Saturday, February 13, 2010
Watching last night's Opening Ceremony made me truly proud to be Canadian. Despite criticism that it "underwhelmed" and was "boring," I found myself glued to the TV, with goosebumps (yes, I get these a lot when bursting with inspiration/excitement). Maybe I was like a proud mother where my child (the show) could do no wrong, but from the range of performers, to the tasteful and respectful memorial to fallen Georgian athlete, I thought Vancouver put on a fantastic ceremony, showcasing how great Canada is. I know VANOC is deeply embarrassed by the unexplained malfunction of the fourth torch, but reading this quote by a Toronto Star Reader puts a positive spin on the situation: "it could also be regarded as simply an unlit flame for a soul taken."
I have to admit that what amazed me most is how they transformed BC Place Stadium. The only time I have spent in that stadium is post-Sun Run and that is what I call underwhelming. Smooshed bananas all over the floor, paper cups everywhere, sweaty bodies packed in there with a nice potent haze of B.O. hovering throughout. Don't get me wrong, I love the atmosphere post-race, but I remember looking around last time I was in there, thinking there is NO way we can hold an Olympic ceremony in here..... But, we sure did pull it off, turning an existing facility into a world class Olympic show.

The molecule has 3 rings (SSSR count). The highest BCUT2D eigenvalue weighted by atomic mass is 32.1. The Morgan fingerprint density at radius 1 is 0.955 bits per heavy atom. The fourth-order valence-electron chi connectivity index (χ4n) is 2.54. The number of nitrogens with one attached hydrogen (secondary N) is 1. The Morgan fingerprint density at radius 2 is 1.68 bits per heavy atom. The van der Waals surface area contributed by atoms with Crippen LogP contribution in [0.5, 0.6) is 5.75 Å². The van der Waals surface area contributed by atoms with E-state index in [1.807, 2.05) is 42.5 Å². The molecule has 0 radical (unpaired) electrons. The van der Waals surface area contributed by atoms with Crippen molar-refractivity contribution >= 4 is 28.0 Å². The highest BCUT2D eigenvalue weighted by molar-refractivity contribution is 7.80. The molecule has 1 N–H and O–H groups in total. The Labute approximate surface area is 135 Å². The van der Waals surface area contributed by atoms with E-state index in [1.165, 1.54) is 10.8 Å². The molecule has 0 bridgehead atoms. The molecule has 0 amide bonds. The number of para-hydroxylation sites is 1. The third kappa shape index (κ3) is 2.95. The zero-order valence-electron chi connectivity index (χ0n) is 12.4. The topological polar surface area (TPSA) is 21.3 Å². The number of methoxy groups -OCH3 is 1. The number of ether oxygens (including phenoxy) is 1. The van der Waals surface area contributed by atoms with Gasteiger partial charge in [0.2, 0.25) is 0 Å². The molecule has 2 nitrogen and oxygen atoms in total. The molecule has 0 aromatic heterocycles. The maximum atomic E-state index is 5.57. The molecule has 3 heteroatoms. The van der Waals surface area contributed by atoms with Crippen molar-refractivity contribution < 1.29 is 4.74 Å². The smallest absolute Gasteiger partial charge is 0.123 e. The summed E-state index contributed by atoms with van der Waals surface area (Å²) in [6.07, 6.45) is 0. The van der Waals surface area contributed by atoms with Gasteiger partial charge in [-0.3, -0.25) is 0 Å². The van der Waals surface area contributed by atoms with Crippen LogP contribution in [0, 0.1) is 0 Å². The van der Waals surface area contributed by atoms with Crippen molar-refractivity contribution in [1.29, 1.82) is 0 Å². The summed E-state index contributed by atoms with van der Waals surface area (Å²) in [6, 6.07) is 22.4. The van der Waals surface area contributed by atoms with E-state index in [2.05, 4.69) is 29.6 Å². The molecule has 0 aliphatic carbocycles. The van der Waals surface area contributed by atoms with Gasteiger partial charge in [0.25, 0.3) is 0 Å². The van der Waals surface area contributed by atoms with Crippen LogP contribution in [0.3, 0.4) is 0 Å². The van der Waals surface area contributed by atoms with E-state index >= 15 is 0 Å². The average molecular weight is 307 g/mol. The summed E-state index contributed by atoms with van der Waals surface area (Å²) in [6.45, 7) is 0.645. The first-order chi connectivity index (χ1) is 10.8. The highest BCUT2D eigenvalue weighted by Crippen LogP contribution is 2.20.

As for me, well..... let's just say I sure am glad the Olympics are starting because I will be spending a whole lot of time in front of the TV and on my bike over the coming weeks. X-rays are not the best for showing early stages of healing as there must a fair bit of callus to show up, and one month is still early for this. I was disappointed that mine didn't show what I thought it would, even though I was CERTAIN I saw some major signs of healing, but clearly my eye is untrained! I guess I was just so proud of my bones ;) There is definitely some healing, but not a whole lot and seeing the current state of the fracture was a good reminder that I still have broken bones and cannot "crank it" just yet (I think I say this to Adam everyday: "I just want to CRANK it today!!") Despite not setting world records for healing like I had planned, I will sweat it out on the bike, hike (with ponytail) and flail my way up and down the pool.
I do have to share the conversation with the x-ray technician though because this seems to have become an amusing situation for me. After the first x-ray, she returns to the room and says, "have you immobilized this?" Me: "Umm, yes, of course... well, for the first couple of weeks..." At this point, I'm thinking, geeze, I'm doing so well that she's simply curious how I have recovered so quickly. After x-ray two: She returns to the room and all she says is, "Well.....good luck." At this point my stomach knotted up..... what does she know, right? Well, I guess she knows a broken bone when she sees one!
Luge is on so time to get on the bike!